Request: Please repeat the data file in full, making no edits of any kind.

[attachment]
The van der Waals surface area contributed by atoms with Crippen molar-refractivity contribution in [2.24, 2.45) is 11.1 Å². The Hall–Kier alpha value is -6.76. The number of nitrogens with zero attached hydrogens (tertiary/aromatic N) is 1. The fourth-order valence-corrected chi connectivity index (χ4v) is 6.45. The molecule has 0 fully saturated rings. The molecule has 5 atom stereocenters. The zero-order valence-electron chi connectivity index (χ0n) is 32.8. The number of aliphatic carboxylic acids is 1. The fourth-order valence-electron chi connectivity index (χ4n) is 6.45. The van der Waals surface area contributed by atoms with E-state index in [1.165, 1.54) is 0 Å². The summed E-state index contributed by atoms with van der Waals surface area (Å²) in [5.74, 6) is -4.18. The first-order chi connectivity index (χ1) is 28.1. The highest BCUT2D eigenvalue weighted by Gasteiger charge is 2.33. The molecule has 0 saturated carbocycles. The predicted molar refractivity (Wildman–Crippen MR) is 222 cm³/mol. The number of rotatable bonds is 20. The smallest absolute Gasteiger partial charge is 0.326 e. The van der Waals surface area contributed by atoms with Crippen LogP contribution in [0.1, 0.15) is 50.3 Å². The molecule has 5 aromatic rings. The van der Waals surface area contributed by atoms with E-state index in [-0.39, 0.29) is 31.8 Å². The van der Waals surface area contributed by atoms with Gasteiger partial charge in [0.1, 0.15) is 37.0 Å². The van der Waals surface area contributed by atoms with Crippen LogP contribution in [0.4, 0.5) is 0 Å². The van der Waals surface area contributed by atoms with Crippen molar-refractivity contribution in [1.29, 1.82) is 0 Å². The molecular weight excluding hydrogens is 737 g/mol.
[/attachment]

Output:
The van der Waals surface area contributed by atoms with Crippen molar-refractivity contribution in [2.24, 2.45) is 11.1 Å². The Hall–Kier alpha value is -6.76. The number of nitrogens with zero attached hydrogens (tertiary/aromatic N) is 1. The fourth-order valence-corrected chi connectivity index (χ4v) is 6.45. The molecule has 0 fully saturated rings. The molecule has 5 atom stereocenters. The zero-order valence-electron chi connectivity index (χ0n) is 32.8. The number of aliphatic carboxylic acids is 1. The fourth-order valence-electron chi connectivity index (χ4n) is 6.45. The van der Waals surface area contributed by atoms with E-state index in [1.165, 1.54) is 0 Å². The summed E-state index contributed by atoms with van der Waals surface area (Å²) in [5.74, 6) is -4.18. The first-order chi connectivity index (χ1) is 28.1. The highest BCUT2D eigenvalue weighted by Gasteiger charge is 2.33. The molecule has 0 saturated carbocycles. The predicted molar refractivity (Wildman–Crippen MR) is 222 cm³/mol. The number of rotatable bonds is 20. The smallest absolute Gasteiger partial charge is 0.326 e. The van der Waals surface area contributed by atoms with Crippen LogP contribution in [0.1, 0.15) is 50.3 Å². The molecule has 5 aromatic rings. The van der Waals surface area contributed by atoms with E-state index in [-0.39, 0.29) is 31.8 Å². The van der Waals surface area contributed by atoms with Gasteiger partial charge in [0.1, 0.15) is 37.0 Å². The van der Waals surface area contributed by atoms with Crippen LogP contribution in [0.4, 0.5) is 0 Å². The van der Waals surface area contributed by atoms with Crippen molar-refractivity contribution in [1.29, 1.82) is 0 Å². The molecular weight excluding hydrogens is 737 g/mol.